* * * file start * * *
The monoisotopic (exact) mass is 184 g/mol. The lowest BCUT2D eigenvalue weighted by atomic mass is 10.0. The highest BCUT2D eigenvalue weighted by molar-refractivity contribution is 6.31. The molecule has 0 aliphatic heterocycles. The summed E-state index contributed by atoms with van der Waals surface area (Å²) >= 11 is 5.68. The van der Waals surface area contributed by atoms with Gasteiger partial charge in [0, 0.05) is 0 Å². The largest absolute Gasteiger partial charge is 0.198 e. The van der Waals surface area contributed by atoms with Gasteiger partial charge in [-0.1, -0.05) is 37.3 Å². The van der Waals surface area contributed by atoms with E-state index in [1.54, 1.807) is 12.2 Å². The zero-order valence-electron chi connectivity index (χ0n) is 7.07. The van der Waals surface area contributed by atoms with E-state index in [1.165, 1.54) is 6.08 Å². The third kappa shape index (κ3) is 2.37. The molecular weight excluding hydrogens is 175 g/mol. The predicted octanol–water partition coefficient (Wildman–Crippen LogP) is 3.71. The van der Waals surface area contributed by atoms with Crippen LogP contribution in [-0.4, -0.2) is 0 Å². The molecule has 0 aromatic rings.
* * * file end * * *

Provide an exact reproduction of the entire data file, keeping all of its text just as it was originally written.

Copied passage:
The monoisotopic (exact) mass is 184 g/mol. The lowest BCUT2D eigenvalue weighted by atomic mass is 10.0. The highest BCUT2D eigenvalue weighted by molar-refractivity contribution is 6.31. The molecule has 0 aliphatic heterocycles. The summed E-state index contributed by atoms with van der Waals surface area (Å²) >= 11 is 5.68. The van der Waals surface area contributed by atoms with Gasteiger partial charge in [0, 0.05) is 0 Å². The largest absolute Gasteiger partial charge is 0.198 e. The van der Waals surface area contributed by atoms with Gasteiger partial charge in [-0.1, -0.05) is 37.3 Å². The van der Waals surface area contributed by atoms with E-state index in [1.54, 1.807) is 12.2 Å². The zero-order valence-electron chi connectivity index (χ0n) is 7.07. The van der Waals surface area contributed by atoms with E-state index in [1.165, 1.54) is 6.08 Å². The third kappa shape index (κ3) is 2.37. The molecular weight excluding hydrogens is 175 g/mol. The predicted octanol–water partition coefficient (Wildman–Crippen LogP) is 3.71. The van der Waals surface area contributed by atoms with Crippen LogP contribution in [-0.4, -0.2) is 0 Å². The molecule has 0 aromatic rings.